Actor Matt Damon supports Mayor Michael Bloomberg's bid for re-election. But what may not be clear to Matt Damon, an admitted marijuana user, is that despite the mayor's "moderate" and "independent" reputation Bloomberg is a full-fledged drug warrior.
York Times (website), "Drug Science, 1937-2009" by John Tierney, Sept 18, 2009
New York Magazine’s article on marijuana includes an interesting bit of scientific history. After noting that Mayor Bloomberg has presided over more marijuana arrests than any mayor anywhere, Mark Jacobson writes...
New York Daily News (website),
"Stop The War On Pot Users" by
Tony Newman, Aug 24, 2009
What do President Obama, Mayor Bloomberg and California Gov. Arnold Schwarzenegger have in common? They are all elected officials who have admitted to smoking marijuana.
In 1993, there were only 900 arrests for possession of small amounts of marijuana, while 40,000 people were arrested in 2008 – mostly young Black and Latino men.
possession is legally decriminalized in
TV, Video and Radio Coverage
RNN-TV did a 15 minute segment devoted to the marijuana arrests in NY City and it is in three parts on you tube. Includes interviews with public defenders from the
NYCLU 5 minute video of press conference about the epidemic of marijuana arrests in New York City including black police, public defenders, nyclu staff. New York City's Marijuana Arrest Crusade
Latino USA (NPR) 5 minute radio interview on NPR show about drug wars in Mexico, marijuana prohibition, and marijuana possession arrests of black and Latino youth (excellent) Latino USA with Maria Hinojosa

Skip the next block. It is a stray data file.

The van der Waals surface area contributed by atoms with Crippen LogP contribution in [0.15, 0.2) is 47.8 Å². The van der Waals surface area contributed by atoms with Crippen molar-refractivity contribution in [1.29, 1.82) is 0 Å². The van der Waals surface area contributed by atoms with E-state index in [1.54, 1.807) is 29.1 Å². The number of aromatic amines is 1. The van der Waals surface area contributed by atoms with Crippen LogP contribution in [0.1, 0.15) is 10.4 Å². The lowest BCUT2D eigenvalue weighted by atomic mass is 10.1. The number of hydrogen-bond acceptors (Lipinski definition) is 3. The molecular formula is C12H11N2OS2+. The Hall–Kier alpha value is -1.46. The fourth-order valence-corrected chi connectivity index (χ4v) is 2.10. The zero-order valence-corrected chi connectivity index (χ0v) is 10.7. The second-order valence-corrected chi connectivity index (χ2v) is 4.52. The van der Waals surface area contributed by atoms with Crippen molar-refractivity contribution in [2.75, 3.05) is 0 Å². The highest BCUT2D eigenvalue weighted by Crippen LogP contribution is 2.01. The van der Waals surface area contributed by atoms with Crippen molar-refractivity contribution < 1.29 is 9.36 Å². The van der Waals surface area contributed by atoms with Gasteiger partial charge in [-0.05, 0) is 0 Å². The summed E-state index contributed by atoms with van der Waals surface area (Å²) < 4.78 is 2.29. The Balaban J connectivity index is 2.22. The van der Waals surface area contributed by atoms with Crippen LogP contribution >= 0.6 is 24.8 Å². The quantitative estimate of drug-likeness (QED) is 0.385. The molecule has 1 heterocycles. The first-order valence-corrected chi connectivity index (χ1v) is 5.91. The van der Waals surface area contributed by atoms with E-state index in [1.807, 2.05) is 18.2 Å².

Other Media Coverage of Marijuana Arrests
I am in favor of sensible regulation rather than prohibition because I am pro-life. I want to end drug prohibition because I want to keep people from getting HIV by allowing them access to clean syringes. I want to end the prohibition of drugs because I want to reduce people dying from drug overdoses. I am pro-regulation because it saddens me to read about 20,000 Mexicans being killed over the last three years because of drug prohibition. I want people who have drug problems to get treatment and help and not be locked up in a cage for 10 years - that does nothing to help them and makes their children's and loved ones lives more miserable.
The war on drugs will be on the ballot in
First person account by a young man, currently serving
Pot is indeed flourishing in the mainstream as never before, but the sometimes giddy discussion overlooks a sinister parallel phenomenon: More people are being arrested for pot crimes than ever; they are increasingly young and disproportionately nonwhite.
LATimes Online, "The Racism of
Marijuana Prohibition" by Stephen Gutwillig, Sept 7, 2009
Enforcement of marijuana laws disproportionately affects young African Americans -- even though their usage rates are lower than whites.
Marijuana accounted for about half of all drug arrests, and nine out of 10 pot arrests were for simple possession, as opposed to cultivation or sale.
It's not just that Michael Phelps did what millions of other twenty-somethings do; it's that he did what over one hundred million Americans have done at least once in their lives, including the president, former presidents, members of the U.S. Congress and Supreme Court, and a significant proportion of the country's most distinguished businessmen, scholars, artists, entertainers and leaders.
By age 25, 54 percent of the population has admittedly used marijuana. Does anyone still believe that marijuana prohibition is working — or that all of these people deserve to be behind bars?
NY Times, Newsday, NY Daily News, Reason, and many others write about